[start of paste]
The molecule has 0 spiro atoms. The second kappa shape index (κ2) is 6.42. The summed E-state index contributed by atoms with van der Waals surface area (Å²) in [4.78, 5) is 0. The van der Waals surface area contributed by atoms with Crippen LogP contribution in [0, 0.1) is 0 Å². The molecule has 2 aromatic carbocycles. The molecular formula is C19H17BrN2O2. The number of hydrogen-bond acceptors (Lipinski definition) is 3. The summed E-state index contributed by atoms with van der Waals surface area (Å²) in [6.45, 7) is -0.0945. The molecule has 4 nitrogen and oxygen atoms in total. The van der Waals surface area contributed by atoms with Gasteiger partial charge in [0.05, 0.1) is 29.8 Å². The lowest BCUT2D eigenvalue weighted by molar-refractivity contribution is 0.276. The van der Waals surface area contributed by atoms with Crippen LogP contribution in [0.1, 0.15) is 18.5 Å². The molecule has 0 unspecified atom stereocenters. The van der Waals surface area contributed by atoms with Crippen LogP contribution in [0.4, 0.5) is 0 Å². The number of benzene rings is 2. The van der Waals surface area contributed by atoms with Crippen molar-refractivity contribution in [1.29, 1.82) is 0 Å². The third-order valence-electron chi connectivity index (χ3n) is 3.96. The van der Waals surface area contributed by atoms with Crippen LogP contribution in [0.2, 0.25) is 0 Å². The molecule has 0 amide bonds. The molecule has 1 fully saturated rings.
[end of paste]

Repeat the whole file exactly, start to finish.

The molecule has 0 spiro atoms. The second kappa shape index (κ2) is 6.42. The summed E-state index contributed by atoms with van der Waals surface area (Å²) in [4.78, 5) is 0. The van der Waals surface area contributed by atoms with Crippen LogP contribution in [0, 0.1) is 0 Å². The molecule has 2 aromatic carbocycles. The molecular formula is C19H17BrN2O2. The number of hydrogen-bond acceptors (Lipinski definition) is 3. The summed E-state index contributed by atoms with van der Waals surface area (Å²) in [6.45, 7) is -0.0945. The molecule has 4 nitrogen and oxygen atoms in total. The van der Waals surface area contributed by atoms with Gasteiger partial charge in [0.05, 0.1) is 29.8 Å². The lowest BCUT2D eigenvalue weighted by molar-refractivity contribution is 0.276. The van der Waals surface area contributed by atoms with Crippen LogP contribution in [0.1, 0.15) is 18.5 Å². The molecule has 0 unspecified atom stereocenters. The van der Waals surface area contributed by atoms with Crippen LogP contribution in [0.4, 0.5) is 0 Å². The number of benzene rings is 2. The van der Waals surface area contributed by atoms with Crippen molar-refractivity contribution in [1.29, 1.82) is 0 Å². The third-order valence-electron chi connectivity index (χ3n) is 3.96. The van der Waals surface area contributed by atoms with Crippen LogP contribution in [0.2, 0.25) is 0 Å². The molecule has 0 amide bonds. The molecule has 1 fully saturated rings.